Mangrove forests occur in coastal areas of regular flooding by tidal or brackish water and develop on saline gleysols. The extent of mangroves in coastal areas of Thailand, Cambodia, and Vietnam was once high, but much of this area has been destroyed. Extensive mangrove forests once occurred in the areas of Veal Renh and Kompong Som Bays in Cambodia. The absence of more extensive mangrove stands in Cambodia is strongly related to the rocky coastline and lack of major estuaries or river deltas.
This ecoregion is highly threatened in nearly every site where it occurs. About half of the mangroves in southern Vietnam were destroyed by Agent Orange, tank movements, and bombing during the war. Since then, however, the government has launched a large-scale reforestation program. Although protected areas have been created to conserve these mangroves-seven small protected areas (average size of only 117 square kilometers (km2)) cover a mere 820 km2 (3 percent) of the ecoregion-the majority of the ecoregion is threatened by a multitude of human activities (table 1).
The Southeastern Indochina Dry Evergreen Forests ecoregion is globally outstanding for the large vertebrate fauna it harbors within large intact landscapes. Among the impressive large vertebrates are the Indo-Pacific region's largest herbivore, the Asian elephant (Elephas maximus), and largest carnivore, the tiger (Panthera tigris). The list includes the second known population of the critically endangered Javan rhinoceros (Rhinoceros sondaicus)-comprising a handful of animals in Vietnam's Cat Loc reserve-Eld's deer (Cervus eldi), banteng (Bos javanicus), gaur (Bos gaurus), clouded leopard (Pardofelis nebulosa), common leopard (Panthera pardus), Malayan sun bear (Ursus malayanus), and the enigmatic khting-vor (Pseudonovibos spiralis), known to science only by a few horns. But the ecoregion's conservation priority does not rest merely on its charismatic biodiversity. Importantly, it also represents a rare instance of a nonmontane ecoregion with large expanses of intact habitat that can allow viable populations of these species to survive over the long term. Unfortunately, all is not well in this haven, for plans to log Cambodia's forests, where most of the large habitat blocks lie, will result in large-scale habitat loss and fragmentation. Therefore, the ecoregion has been placed on the critical list.
About two-thirds of the original forest in this ecoregion has been cleared or seriously degraded, especially in Vietnam and Thailand, but the habitat is relatively intact in Cambodia. A few large forest blocks also remain in Thailand and Laos. The thirty-one protected areas in this ecoregion cover 22,230 kilometers2 (18 percent) of the ecoregion. Overall, the protected areas in this ecoregion are large, with an average size of almost 750 kilometers2.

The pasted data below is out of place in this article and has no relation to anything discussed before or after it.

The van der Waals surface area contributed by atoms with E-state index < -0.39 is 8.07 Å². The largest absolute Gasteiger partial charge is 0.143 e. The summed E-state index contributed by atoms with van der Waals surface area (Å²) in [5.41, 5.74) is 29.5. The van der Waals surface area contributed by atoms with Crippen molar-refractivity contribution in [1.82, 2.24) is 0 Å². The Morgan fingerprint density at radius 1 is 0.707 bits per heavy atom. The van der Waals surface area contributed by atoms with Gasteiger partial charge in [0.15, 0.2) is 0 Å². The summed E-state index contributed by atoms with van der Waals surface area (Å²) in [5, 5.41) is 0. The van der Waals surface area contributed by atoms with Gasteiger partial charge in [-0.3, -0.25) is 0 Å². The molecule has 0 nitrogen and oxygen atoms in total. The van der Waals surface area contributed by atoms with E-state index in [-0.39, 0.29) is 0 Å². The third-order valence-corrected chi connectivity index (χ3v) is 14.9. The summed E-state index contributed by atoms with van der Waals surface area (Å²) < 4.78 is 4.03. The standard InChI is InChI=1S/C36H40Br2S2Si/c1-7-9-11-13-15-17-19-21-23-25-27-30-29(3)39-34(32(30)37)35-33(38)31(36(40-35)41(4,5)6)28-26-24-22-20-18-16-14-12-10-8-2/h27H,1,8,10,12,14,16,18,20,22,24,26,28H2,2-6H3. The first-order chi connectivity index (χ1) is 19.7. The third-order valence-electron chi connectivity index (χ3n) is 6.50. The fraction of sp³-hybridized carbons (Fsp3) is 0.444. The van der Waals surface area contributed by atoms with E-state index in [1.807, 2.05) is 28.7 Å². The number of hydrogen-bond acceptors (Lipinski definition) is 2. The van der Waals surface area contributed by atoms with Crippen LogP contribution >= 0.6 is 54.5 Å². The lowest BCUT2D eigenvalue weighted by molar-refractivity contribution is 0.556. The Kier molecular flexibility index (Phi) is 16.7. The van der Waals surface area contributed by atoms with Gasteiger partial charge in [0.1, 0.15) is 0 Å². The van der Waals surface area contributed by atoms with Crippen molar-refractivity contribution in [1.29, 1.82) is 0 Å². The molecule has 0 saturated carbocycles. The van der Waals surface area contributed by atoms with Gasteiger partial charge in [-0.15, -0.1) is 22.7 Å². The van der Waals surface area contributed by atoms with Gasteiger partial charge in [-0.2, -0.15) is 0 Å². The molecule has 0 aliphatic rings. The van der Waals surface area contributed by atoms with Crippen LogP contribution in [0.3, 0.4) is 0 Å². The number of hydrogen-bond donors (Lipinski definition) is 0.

Most of the forests in Vietnam have already been replaced by plantations. Shifting agriculture has further degraded some areas of this ecoregion. But the greatest threats now are from large-scale logging concessions that have been granted to multinational companies by the Cambodia government; therefore, the conservation status has been changed from relatively stable to critical.
Hunting to supply the huge wildlife trade has created empty forests throughout most of the ecoregion. From small, homemade crossbows used to kill small mammals for local consumption to bombs hidden in baited traps to kill tigers and pitfall traps for elephants, hunting has taken a very heavy toll on wildlife. The ravages of war and conflict have also had lasting effects; mines and bombs scattered across the landscape and the easy availability of automatic weapons that have replaced the crossbows have had deadly consequences.
in the remote montane forests of Kontuey Neak, or "the dragon's tail"-in the extreme northwest of Cambodia, where the boundaries of Cambodia, Laos, and Vietnam meet-is globally outstanding for its biodiversity. The intact forests of the ecoregion are little explored; it takes two weeks of intense walking and braving hazards such as mines and bombs that lie scattered throughout the landscape to get to some of the remote areas of the ecoregion. But the known flora and fauna attest to the region's biological diversity, which includes some of Asia's charismatic fauna. Among the larger vertebrates, the tiger (Panthera tigris), Asian elephant (Elephas maximus), douc langur (Pygathrix nemaeus), gibbon (Hylobates gabriellae), wild dog (Cuon alpinus), sun bear (Ursus malayanus), clouded leopard (Pardofelis nebulosa), gaur (Bos gaurus), banteng (Bos javanicus), and Eld's deer (Cervus eldii) are better known.
Ecoregions are areas that:
 share a large majority of their species and ecological dynamics;
 share similar environmental conditions; and,
 interact ecologically in ways that are critical for their long-term persistence.
Scientists at the World Wildlife Fund (WWF), have established a classification system that divides the world in 867 terrestrial ecoregions, 426 freshwater ecoregions and 229 marine ecoregions that reflect the distribution of a broad range of fauna and flora across the entire planet.